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Sunday, March 1, 2015

Avoid the Jargon or Explain the Jargon?

The 10th most looked-up word on Merriam-Webster online in 2014 was a medical term as reported in a recent Texas Medical Association (TMA) post titled Avoid the Jargon.

There has been a concerted effort over the past 20 years to train doctors to communicate at the level of our patients. This was based on literacy data showing that the average American communicates at the 6th grade level. So, for two decades and counting we've been taught to avoid medical terms, such as "congestive heart failure" as well as to avoid complex non-medical words, such as "approximately".

So, we've used language like "your heart don't work right" and "your lungs are hurt from smoking".

What has happened in these 20 years of dumbing down our medical conversation is the internet, smartphone, medical TV shows, drug commercials on TV, sideboards on taxis and billboards on highways all containing medical information.

Now when a patient goes online and enters a Google search for "my heart don't work right", nonsense pops up and they are no more informed.

I recently saw an elderly farmer in my office and tested his lung function which indicated he had emphysema. The conversation went like this:

Doctor: The test you just did checks your lung function or how well your lungs work. It tests three thing about your lungs. One, how well you move air in and out of your lungs (I swing my arm up and down my chest vertically to provide a visual aid). Two, the size of your lungs--how big or small your lungs are (I move the palms of my hands in and out across the breadth of my chest as a visual aid.). And, three, how well you're able to get the oxygen you are breathing in from the room into your blood stream.  (As I counted, I held up my fingers to count off one, two, three. I point where on the test report I'm looking and talking about).

Doctor: In terms of the first component, how well you're getting air into and out of your lungs, I find that you have difficulty getting air out of your lungs which makes it difficult for you to breathe well.

Doctor: In terms of the second component, lung size, you have smaller than normal lung size. You should have a six liter lung capacity and you have a four liter size. Now you know what a two liter bottle of cola looks like?

Patient: Nods

Doctor: You have one of those on each side equaling four liters.  (I gesture with my hands the approximate size over my own chest as a visual aid).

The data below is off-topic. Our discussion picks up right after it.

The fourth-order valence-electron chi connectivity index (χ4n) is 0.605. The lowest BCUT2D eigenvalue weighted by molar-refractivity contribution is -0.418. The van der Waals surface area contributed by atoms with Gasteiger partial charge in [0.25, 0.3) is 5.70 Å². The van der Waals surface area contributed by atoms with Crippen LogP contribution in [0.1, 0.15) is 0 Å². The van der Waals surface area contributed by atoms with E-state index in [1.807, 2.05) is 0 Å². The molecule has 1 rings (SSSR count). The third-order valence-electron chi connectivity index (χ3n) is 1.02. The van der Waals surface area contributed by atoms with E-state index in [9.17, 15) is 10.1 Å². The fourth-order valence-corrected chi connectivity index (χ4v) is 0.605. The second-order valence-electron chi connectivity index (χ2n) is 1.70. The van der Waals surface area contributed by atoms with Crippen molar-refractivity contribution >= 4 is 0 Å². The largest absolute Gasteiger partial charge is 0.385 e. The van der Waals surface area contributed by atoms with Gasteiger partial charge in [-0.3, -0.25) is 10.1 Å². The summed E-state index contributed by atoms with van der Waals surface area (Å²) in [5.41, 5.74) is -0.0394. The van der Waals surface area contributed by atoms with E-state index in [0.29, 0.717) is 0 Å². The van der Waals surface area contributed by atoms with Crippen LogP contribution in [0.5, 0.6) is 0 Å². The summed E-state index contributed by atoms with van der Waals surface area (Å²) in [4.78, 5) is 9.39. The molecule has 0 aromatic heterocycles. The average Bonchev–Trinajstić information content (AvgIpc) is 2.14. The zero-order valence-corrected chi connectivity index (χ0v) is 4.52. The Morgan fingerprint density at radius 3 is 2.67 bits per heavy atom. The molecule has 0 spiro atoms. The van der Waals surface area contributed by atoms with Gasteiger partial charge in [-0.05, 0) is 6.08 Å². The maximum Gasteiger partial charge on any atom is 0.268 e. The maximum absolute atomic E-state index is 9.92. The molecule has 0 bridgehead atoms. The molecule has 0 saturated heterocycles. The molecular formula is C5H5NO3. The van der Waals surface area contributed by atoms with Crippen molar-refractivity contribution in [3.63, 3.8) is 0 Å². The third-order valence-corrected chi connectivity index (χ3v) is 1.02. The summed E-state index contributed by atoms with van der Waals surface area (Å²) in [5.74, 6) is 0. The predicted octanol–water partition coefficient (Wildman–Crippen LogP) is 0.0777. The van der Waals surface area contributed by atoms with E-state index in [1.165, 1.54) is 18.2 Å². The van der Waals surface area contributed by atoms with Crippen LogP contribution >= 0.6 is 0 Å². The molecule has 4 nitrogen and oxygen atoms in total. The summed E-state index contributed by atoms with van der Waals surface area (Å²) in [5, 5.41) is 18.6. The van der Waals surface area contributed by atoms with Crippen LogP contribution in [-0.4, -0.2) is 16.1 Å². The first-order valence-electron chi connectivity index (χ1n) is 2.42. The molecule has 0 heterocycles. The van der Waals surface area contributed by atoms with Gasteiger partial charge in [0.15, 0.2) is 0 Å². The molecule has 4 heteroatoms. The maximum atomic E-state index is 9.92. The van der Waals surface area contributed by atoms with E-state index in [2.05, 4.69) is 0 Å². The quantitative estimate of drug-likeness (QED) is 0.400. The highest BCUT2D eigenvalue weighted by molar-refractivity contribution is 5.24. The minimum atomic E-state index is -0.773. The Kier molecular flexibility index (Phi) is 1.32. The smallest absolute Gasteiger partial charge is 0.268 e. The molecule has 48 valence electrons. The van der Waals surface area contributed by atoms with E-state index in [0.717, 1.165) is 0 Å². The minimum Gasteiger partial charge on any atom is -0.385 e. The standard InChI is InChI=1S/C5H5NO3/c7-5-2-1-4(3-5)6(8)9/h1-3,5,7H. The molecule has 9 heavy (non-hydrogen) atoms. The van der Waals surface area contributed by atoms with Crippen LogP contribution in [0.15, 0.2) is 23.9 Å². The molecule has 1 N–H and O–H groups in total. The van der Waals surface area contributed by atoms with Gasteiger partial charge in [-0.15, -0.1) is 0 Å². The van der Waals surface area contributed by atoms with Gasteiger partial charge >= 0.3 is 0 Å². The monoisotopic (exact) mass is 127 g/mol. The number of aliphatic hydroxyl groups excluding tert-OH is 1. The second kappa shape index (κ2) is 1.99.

Doctor: Regarding the third component, how well you are able to get oxygen into your blood stream, the test shows only half of the oxygen you breathe in from the room is able to get into your blood stream. This is because your lungs are damaged.  Lungs that were once there are no longer there due to damage from smoking.  Lost lung tissue does not regrow or regenerate.

Doctor: All together, the results show that you have emphysema which is damage to lung tissue from smoking cigarettes.  With emphysema your lung go from a normal sponge like quality with many, many tiny air sacs separated by thin membranes to more like Swiss cheese with punched out holes. Normal lungs, like a sponge, can inflate and deflate easily like a sponge you squeeze in your hands then when you let go and it immediately goes back to normal. Image trying to squeeze a block of Swiss cheese.

Doctor: The extent of the damage is rated on a 1 to 4 scale; stage 1 being mild and stage 4 being very severe. (I hold up 4 fingers on my hand as I explain). At stage 1, one may not experience much symptoms and go about your life. At stage 4, one is typically short of breath at rest and may be unable to leave the home due to severe symptoms. You are stage 3 (I hold up 3 fingers).

Doctor: What questions do you have so far?

Patient: I was wondering if I had that (emphysema). I saw commercials on TV and I was wondering if they were talking about what I have. 

Doctor: You will need to know the word emphysema and the stage going forward for the rest of your life.

Patient: And, I'm a stage 3?

Doctor: Yes

Doctor: Now, let's talk about what we can do to help you.

We then enter a discussion regarding disease management and expectations of future health.

I would argue that we shouldn't dumb down the medical terms but use them with an explanation, in common language, of what that term means.

Let's keep in mind the patient has to continue on, sometimes for a lifetime, with this "label" so let's educate them to know what it is so that they may make sense of the multi-media blitz out there regarding health conditions.

I would also set the expectation with patients that they know the key markers of their disease control or disease severity.  For example:
  • for a patient with diabetes: 
    • You will need to know your A1c.
  • for a patient with a blood clot on warfarin: 
    • You will need to know your INR
  • for a patient with congestive heart failure: 
    • You will need to know your EF
  • for a patient with high cholesterol: 
    • You will need to know your LDL 
  • for a cancer patient:
    • You will need to know if your cancer is curable--yes or no.
    • If no, you will need to know: i) cancer stage and ii) life expectancy.

Instead of dumbing down, let's educate, explain and empower.

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